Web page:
Diversity, Equity, and Inclusion (DEI) practices are becoming increasingly important for businesses to understand and adopt. DEI initiatives promote inclusion, foster a diverse workplace by minimizing discrimination, and create an environment that embraces people of all backgrounds. Unfortunately, many organizations are unprepared to address the challenges associated with DEI initiatives. Resistance from staff members who do not understand or appreciate these efforts can be a major obstacle to success. In fact, some might even argue that many individuals are experiencing some level of “DEI fatigue.”
For non-diverse individuals, the term DEI fatigue can be associated with a feeling of frustration and exasperation resulting from a lack of understanding of the objectives or goals of a given initiative, as well as from facing accusations of injustice and inequality for some historic events for which they played no part in. For DEI practitioners, the term DEI fatigue can be used to describe the exhaustion and discouragement that often arises when individuals or organizations attempt to tackle DEI initiatives. In both cases, these feelings are valid and must be addressed to further the progress of DEI work.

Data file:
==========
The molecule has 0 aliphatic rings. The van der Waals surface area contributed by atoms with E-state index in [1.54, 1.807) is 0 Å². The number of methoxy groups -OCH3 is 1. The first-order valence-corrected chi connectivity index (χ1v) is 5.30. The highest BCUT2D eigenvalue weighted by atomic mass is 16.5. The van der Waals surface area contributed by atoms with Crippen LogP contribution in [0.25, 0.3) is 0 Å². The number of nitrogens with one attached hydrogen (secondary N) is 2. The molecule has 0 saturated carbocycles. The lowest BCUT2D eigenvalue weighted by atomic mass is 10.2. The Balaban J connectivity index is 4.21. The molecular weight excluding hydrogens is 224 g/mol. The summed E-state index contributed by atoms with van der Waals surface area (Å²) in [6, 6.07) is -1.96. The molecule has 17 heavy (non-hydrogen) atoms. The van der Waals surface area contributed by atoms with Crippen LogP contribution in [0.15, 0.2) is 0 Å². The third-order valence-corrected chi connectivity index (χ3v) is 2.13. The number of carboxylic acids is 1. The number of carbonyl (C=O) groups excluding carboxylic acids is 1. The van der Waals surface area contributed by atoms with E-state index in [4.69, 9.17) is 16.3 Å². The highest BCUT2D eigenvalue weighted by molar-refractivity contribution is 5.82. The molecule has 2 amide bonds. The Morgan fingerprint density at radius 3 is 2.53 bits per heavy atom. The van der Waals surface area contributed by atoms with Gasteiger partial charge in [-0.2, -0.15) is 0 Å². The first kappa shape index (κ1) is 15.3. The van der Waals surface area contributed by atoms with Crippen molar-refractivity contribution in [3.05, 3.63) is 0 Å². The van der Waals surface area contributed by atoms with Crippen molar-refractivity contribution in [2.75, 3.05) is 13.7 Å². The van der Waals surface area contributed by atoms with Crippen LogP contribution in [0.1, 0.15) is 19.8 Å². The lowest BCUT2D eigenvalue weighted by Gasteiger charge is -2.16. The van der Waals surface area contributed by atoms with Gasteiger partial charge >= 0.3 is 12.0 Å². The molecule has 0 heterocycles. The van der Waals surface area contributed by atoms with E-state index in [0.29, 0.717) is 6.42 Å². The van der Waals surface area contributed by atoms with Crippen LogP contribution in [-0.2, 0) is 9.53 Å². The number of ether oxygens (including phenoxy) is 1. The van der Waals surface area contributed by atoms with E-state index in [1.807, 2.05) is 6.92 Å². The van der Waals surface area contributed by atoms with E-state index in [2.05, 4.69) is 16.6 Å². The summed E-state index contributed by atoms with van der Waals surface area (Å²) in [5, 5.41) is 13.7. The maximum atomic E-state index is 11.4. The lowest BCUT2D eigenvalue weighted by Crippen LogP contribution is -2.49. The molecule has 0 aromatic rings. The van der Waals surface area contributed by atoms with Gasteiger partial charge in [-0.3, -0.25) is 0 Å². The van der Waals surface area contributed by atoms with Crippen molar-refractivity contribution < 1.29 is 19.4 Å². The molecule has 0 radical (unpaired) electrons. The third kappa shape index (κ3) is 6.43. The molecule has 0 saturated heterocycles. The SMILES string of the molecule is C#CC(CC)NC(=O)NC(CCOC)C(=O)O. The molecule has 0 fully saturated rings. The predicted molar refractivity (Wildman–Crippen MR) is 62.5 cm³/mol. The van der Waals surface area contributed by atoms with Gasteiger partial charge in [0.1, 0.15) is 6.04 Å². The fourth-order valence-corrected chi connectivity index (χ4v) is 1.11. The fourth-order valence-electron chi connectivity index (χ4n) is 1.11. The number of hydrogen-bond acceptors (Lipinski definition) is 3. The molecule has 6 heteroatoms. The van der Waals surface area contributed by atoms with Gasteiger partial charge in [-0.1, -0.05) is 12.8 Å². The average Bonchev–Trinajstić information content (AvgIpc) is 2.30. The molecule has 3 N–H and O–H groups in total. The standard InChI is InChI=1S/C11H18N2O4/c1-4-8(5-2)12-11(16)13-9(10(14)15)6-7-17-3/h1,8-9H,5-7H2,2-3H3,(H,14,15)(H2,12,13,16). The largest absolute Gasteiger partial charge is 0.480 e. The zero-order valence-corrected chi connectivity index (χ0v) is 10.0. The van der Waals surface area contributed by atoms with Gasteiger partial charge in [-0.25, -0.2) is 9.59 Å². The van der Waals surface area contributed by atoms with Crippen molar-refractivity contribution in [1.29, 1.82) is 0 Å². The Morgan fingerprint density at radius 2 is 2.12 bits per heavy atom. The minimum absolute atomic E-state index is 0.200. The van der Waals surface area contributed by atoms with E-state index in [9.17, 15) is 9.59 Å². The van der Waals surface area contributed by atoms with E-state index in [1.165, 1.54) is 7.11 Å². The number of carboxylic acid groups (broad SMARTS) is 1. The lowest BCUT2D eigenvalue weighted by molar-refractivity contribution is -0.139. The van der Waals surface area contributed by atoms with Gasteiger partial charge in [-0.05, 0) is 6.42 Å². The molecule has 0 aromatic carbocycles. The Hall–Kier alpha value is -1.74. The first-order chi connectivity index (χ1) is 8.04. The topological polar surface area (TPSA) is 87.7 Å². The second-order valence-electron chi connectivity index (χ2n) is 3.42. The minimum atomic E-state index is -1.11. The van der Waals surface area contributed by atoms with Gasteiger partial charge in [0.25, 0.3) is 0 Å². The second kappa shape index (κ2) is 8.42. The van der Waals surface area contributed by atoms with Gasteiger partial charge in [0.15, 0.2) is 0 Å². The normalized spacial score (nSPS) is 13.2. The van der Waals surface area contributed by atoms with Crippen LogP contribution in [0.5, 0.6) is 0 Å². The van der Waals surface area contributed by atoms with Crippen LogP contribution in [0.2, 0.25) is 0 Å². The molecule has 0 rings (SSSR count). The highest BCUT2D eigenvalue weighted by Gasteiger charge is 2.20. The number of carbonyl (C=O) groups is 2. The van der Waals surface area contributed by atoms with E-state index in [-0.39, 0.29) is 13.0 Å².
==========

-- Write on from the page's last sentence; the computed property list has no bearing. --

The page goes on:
Fortunately, with the right resources and support, organizations can tackle DEI fatigue head-on. These organizations can begin by offering robust strategies. Because DEI is not a “one-size-fits-all” initiative, it should be tailored specifically to the mission, vision, values, and goals of the organization. When DEI is executed by a well-thought-out strategy that aligns with the organization’s existing business strategy, separating the issue becomes less of the work while envisioning every aspect of the operation through an inclusive lens becomes the main focus and the greatest value add.